As a vet, guiding and supporting pet owners in making challenging decisions is one of the hardest aspects of working with end-of-life patients.
Open communication and honesty are crucial to end-of-life discussions. As a hospice and palliative care vet I help pet owners by providing the clinical knowledge as well as experience, helping to assess quality of life, as well as providing information regarding options available.
The decisions pet owners make at the end of their companion’s life matter not only to the pet, but to the whole family. Being left with feelings of guilt or unresolved grief can have an impact on their lives for years to come.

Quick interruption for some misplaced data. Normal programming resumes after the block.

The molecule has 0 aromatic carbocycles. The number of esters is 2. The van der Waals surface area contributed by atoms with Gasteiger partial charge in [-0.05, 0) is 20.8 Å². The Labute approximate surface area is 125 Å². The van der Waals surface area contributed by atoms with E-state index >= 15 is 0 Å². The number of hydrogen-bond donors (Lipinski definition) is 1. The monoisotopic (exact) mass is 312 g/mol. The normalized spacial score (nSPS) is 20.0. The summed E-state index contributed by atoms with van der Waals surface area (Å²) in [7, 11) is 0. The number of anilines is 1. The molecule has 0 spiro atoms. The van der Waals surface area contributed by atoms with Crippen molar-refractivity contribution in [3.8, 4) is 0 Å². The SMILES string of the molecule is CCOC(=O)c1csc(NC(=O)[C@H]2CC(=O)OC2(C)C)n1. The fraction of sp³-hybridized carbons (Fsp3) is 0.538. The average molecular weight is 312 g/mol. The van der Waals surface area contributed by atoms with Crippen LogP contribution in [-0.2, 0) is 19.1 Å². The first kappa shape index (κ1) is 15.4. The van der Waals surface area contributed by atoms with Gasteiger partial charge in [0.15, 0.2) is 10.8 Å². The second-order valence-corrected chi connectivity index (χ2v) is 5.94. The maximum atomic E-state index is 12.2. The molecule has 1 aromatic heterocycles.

Pet owners are given the hardest task at times of often great emotional struggle. Making life and death decisions can be incredibly confusing, as well as complex, and involves both trying to understand what they want for their pets as well as for themselves.
Our team deals especially with animal hospice and palliative care, and we are trained to help pet owners make decisions they can feel as comfortable as possible with.
Our role is not to make the decisions for them, but to help provide realistic solutions that are in the best interest of both pet and owner. We consider aspects such as quality of life, pain levels, and “will to live”, and guide pet owners through the very complex and emotional decisions of end-of-life care.
Just like us, pets have social, emotional and physical needs that need to be met for them to have a fulfilling life.
This article is written in memory of a much loved cat x